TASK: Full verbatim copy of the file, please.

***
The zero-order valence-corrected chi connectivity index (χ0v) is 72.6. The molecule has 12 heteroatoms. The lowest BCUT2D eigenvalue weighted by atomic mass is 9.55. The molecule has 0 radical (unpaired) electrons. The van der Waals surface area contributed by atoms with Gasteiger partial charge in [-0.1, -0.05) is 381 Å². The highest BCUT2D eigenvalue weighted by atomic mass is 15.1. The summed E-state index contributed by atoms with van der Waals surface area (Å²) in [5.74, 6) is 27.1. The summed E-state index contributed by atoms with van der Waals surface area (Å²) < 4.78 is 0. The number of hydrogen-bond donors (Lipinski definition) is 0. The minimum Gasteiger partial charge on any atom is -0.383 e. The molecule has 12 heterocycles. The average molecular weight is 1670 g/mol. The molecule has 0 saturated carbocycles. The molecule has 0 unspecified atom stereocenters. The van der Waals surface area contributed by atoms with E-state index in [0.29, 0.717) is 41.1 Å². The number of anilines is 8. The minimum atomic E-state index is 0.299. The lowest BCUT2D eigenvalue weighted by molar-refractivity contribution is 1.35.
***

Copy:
The zero-order valence-corrected chi connectivity index (χ0v) is 72.6. The molecule has 12 heteroatoms. The lowest BCUT2D eigenvalue weighted by atomic mass is 9.55. The molecule has 0 radical (unpaired) electrons. The van der Waals surface area contributed by atoms with Gasteiger partial charge in [-0.1, -0.05) is 381 Å². The highest BCUT2D eigenvalue weighted by atomic mass is 15.1. The summed E-state index contributed by atoms with van der Waals surface area (Å²) in [5.74, 6) is 27.1. The summed E-state index contributed by atoms with van der Waals surface area (Å²) < 4.78 is 0. The number of hydrogen-bond donors (Lipinski definition) is 0. The minimum Gasteiger partial charge on any atom is -0.383 e. The molecule has 12 heterocycles. The average molecular weight is 1670 g/mol. The molecule has 0 saturated carbocycles. The molecule has 0 unspecified atom stereocenters. The van der Waals surface area contributed by atoms with E-state index in [0.29, 0.717) is 41.1 Å². The number of anilines is 8. The minimum atomic E-state index is 0.299. The lowest BCUT2D eigenvalue weighted by molar-refractivity contribution is 1.35.